Brampton’s Draft Community Benefits Policy 

There is a great deal to like in Brampton proposed policy. While seeking to advance equity, diversity, and inclusion, the policy wisely avoids the urge to “set quotas or prescribe practices.” Instead of these blunt, restrictive tools, the policy encourages employers and unions to be creative in designing appropriate strategies to meet these important goals.  

Also laudable is the recognition of how difficult these efforts will be to quantify. It is not only difficult to demonstrate success, it is actually difficult to articulate what success would look like. The policy frankly acknowledges that success cannot be guaranteed and wisely refrains from penalties and sanctions. This will help avoid attempts to game the system, which distracts from the actual goals of the policy. 

This flexibility in evaluating success has a downside, and here we at CLAC have some concerns. At the RFT/RFP stage, vendors will be required to submit a thorough Community Benefits Plan, covering outreach, recruitment, training, and community partnerships. While submitting a thorough plan does incentivize vendors to seriously engage the policy goals, the concern is that these plans will be scored as part of the procurement process. Since there are no penalties for failure, or even clear metrics for success, this risks a promise-the-world approach, with no real intent to follow through.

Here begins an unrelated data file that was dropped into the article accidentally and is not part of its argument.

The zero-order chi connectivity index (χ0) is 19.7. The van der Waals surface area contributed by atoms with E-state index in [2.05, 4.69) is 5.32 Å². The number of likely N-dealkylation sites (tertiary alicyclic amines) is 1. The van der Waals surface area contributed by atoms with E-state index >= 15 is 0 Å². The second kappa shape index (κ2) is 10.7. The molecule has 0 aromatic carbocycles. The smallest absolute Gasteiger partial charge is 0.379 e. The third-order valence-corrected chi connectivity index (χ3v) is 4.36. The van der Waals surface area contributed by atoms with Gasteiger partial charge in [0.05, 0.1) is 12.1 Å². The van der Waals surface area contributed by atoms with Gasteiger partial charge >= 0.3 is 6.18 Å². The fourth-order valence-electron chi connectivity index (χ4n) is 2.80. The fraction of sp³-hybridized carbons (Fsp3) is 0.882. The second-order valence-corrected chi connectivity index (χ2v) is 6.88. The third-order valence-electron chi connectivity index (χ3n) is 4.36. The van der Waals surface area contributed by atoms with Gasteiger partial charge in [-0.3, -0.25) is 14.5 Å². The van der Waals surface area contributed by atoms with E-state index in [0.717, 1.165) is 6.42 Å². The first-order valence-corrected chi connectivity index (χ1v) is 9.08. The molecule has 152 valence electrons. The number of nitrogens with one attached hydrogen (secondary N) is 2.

The recommendation to Brampton from Prism Economics and Analysis advised that the community benefits plan should be 10 percent of the score for contract. CLAC would strongly advise against using these plans as a criterion for awarding contracts.  

At the other end of the process, the policy justifiably requires a report covering how the vendor implemented their plan and what the results were. This seems also to be following the recommendations from Prism:  

To ensure accountability, contractors that fail to meet their commitments would be subject to a negative evaluation which could lead to a restriction on their future bidding rights. 

While the draft policy explicitly states that there are “no penalties or sanctions for failing to achieve targets,” it goes on to say that the city “may take this evaluation into account when awarding future work.” Restricting a vendor’s future bidding rights is not only a penalty, but one of the most severe penalties that can be imposed. Given the absence of clear evaluation criteria, this policy would be ripe for abuse. CLAC strongly advises against any penalties or sanctions, particularly in the absence of specific evaluation criteria. 

Conclusion 

CLAC is greatly encouraged by the thoughtful and measured approach Brampton is taking to formulate a community benefits policy. To the extent that there are best practices for such policies, creating trust among all stakeholders is key. We encourage clarity and transparency at each stage and ask to be involved as the policy and application of community benefits in Brampton evolves.

Thank you again for the opportunity to participate. 

Previous Article Workplace Stress Takes a Toll, Especially in Healthcare
Next Article The Danger in Success
Print

Archive